HELENA — Cutting-edge science meets the most ancient human art in a new exhibit at the Holter Museum of Art. Montana State University neuroscientist John Miller researched cave art around the world, looking at patterns that repeat and analyzing what that might tell us about the human brain. He compared spirals of dots drawn of a hallucination by a subject using LSD and an 18,00-year-old ivory carving from Siberia. They are much the same.
When Brian D'Ambrosio told people he was writing a book on Montanans in the NFL, people predicted a slim volume. Indeed, how many can you name off the top of your head? What D'Ambrosio found was a rich history that stretched back to the first season of the National Football League. Long before Brock Osweiler (Denver Broncos) and Marc Mariani (free agent so far this season) grabbed headlines, the University of Montana produced Christian Bentz, who played with the Detroit Heralds in 1920.
FORT BENTON — Ten September 4ths have passed since a member of Lt. Col. Nancy Lachapelle's medical team took his own life during an Afghanistan deployment. She remembers the shock of the news. She remembers the sight of a helicopter taking off for Camp Phoenix with his body. She remembers what a "ray of sunshine" Master Sgt. Pat Magnani, 38, was to the team at Operating Base Lightning. He was hard-working, talented, athletic, ever ready with an apropos line from a movie to throw into conversation.
Muck Rack makes it simple to find people, tweets, or articles that mention any name, keyword, company, hashtag etc. We've compiled this guide to help you make the most of your search.
Selecting a term
Start searching tweets, articles from media outlets, articles mentioned in tweets, journalists'
names, titles and bios with some suggested searches:
Companies or Topics (e.g. iPhone, Microsoft)
Phrases (e.g. "cloud computing") — use quotes to keep the terms together
Twitter handles (e.g. @username) — returns those who have mentioned or replied to
Names (e.g. "David Pogue")
Hashtags (e.g. #sxsw, #london2012)
Bio details (e.g. vegan, Olympics, father)
Muck Rack's Advanced Search allows for many boolean operators.
Find results that mention multiple specified terms, use AND or
+. For example, ensure each result contains both Elon Musk and Mark Zuckerberg by
searching Obama AND Romney or Obama + Romney.
Use the operators OR or , to broaden your search when you'd like either of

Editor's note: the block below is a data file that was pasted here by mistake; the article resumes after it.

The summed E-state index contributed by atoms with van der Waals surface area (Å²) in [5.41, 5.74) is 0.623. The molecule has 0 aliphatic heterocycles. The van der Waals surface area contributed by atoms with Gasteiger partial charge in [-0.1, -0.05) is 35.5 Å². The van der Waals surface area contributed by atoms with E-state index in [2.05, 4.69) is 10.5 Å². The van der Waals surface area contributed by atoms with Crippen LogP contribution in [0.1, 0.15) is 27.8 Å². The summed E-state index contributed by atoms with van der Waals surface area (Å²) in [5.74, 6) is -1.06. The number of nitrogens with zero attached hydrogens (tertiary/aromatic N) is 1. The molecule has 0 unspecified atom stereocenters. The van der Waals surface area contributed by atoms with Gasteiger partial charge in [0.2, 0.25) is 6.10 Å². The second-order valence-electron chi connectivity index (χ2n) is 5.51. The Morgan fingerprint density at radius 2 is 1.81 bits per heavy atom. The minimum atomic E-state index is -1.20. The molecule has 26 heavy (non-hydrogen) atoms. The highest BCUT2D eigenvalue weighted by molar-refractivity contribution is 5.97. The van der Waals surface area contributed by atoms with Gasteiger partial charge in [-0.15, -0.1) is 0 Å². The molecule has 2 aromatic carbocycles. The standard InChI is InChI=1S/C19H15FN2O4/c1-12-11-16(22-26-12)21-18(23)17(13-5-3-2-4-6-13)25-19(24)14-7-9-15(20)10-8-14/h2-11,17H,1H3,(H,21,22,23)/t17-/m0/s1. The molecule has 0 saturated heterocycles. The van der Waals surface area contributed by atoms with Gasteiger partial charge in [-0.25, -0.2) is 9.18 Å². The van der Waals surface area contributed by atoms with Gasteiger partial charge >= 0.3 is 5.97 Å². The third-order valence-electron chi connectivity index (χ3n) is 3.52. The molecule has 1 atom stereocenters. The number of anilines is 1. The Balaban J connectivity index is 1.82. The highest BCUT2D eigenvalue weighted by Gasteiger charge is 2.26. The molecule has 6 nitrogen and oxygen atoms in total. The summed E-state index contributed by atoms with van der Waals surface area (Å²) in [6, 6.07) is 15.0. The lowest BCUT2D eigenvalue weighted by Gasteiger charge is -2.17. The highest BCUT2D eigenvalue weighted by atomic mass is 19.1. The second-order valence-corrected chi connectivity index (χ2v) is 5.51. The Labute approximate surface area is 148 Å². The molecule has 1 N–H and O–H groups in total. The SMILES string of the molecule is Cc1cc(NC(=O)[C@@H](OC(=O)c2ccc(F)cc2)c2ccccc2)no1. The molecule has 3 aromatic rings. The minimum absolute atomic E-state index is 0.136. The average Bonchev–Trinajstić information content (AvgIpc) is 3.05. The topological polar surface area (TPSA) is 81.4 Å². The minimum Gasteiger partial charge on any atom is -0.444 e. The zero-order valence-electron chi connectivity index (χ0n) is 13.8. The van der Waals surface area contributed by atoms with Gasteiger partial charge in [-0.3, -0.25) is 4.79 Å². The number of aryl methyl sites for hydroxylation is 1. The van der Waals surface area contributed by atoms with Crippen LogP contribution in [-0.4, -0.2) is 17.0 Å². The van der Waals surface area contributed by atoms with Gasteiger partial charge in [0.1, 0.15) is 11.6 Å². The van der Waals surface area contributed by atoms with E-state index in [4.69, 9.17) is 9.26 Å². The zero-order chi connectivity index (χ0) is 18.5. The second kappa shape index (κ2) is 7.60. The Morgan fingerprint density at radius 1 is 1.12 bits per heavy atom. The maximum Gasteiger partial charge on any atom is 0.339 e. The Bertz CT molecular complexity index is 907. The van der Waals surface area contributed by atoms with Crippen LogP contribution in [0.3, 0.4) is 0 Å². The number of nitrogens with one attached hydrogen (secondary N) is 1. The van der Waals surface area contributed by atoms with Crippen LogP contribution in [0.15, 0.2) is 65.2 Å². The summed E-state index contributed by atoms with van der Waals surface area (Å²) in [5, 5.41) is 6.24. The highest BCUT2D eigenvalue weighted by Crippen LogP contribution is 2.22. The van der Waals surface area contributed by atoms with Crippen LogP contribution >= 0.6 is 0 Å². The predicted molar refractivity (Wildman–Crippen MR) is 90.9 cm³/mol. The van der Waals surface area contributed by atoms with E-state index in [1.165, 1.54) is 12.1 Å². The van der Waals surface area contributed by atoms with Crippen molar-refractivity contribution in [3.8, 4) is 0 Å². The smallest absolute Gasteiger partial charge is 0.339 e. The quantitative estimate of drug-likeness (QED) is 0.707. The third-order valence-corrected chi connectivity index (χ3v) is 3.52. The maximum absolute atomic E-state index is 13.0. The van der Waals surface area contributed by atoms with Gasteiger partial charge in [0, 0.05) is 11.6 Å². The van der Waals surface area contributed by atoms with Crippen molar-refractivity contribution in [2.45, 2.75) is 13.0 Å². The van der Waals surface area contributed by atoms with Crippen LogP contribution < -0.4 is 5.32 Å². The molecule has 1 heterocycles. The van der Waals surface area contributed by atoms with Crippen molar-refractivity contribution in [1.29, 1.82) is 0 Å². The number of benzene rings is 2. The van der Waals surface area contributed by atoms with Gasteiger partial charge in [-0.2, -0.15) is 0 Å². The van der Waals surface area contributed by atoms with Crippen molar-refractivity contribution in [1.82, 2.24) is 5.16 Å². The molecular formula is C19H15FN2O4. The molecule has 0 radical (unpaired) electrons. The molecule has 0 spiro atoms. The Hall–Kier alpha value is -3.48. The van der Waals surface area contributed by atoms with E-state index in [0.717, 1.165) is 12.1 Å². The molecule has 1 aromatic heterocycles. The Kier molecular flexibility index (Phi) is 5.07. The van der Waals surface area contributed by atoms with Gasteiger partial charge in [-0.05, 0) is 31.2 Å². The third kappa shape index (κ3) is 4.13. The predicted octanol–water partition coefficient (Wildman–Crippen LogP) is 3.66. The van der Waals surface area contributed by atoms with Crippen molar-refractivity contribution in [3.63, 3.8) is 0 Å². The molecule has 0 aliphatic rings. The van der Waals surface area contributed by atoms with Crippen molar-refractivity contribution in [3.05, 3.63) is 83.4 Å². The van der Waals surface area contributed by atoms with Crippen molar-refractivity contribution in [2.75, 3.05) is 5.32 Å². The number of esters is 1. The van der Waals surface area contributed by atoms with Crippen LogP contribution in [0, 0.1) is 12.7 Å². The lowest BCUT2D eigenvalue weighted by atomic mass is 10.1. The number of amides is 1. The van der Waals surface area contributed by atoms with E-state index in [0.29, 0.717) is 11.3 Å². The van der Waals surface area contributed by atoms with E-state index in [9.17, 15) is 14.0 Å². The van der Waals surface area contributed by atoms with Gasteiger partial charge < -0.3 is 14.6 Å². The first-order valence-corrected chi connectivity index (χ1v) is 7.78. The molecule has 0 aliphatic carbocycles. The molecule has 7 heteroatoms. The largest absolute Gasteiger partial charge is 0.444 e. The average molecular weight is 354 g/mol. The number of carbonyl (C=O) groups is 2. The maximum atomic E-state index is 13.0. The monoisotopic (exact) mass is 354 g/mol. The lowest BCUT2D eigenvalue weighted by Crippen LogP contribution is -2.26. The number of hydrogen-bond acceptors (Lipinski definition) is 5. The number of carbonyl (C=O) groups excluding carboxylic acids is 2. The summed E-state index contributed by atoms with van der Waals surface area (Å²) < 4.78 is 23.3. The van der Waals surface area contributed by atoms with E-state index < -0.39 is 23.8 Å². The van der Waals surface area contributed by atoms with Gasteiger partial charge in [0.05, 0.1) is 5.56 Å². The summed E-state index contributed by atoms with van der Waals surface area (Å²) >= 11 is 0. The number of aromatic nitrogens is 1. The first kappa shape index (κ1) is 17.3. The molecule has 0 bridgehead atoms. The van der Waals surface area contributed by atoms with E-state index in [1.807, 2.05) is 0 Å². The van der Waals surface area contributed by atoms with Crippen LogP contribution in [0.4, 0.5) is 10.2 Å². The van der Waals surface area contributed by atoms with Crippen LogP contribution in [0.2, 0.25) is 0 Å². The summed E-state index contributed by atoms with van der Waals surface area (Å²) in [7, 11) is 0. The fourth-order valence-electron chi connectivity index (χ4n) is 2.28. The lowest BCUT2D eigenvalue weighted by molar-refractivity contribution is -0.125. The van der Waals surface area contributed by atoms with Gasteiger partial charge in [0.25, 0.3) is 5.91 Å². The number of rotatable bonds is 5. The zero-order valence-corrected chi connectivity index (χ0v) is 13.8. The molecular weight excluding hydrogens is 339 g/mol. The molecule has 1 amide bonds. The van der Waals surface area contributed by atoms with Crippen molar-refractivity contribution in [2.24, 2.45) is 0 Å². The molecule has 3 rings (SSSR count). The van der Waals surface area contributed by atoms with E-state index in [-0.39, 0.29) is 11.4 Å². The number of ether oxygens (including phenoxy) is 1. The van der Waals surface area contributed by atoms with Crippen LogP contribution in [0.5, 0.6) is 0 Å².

multiple terms to appear in results. (This is the default behavior of our search when no operators
are used.) For example, search for democrat OR republican to find results that refer to
Democrats and/or Republicans.
Use NOT or - to subtract results from your search. For
example, searching Disney will yield results about the Walt Disney Company as well as Walt Disney
World Resort. To exclude mentions of Disney World, search for Disney -World or Disney
When using one of these operators with a phrase, enclose it in quotation marks. For example, you can
find results about smartphones excluding Apple's iPhone 4S by searching smartphone -"iPhone
Exact case matching or punctuation
If you're searching for a brand name or keyword that relies on specific punctuation marks or capitalization, you can
find results that match your exact query by adding matchcase: before the keyword you're searching for, like matchcase:E*TRADE .
Use parentheses to separate multiple
boolean phrases. For example, to find journalists talking about having fun in Disney World or
Disneyland, search for ("disney world" OR disneyland) AND fun.
An asterisk can be used to search for any variation of a root word truncated by the asterisk. For example, searching for admin* will return results for administrator, administration, administer, administered, etc.
A near operator is an AND operator where you can control the distance between the words. You can vary the distance the near operation uses by adding a forward slash and number (between 0-99) such as strawberries NEAR/10 "whipped cream", which means the strawberries must exist within 10 words of "whipped cream".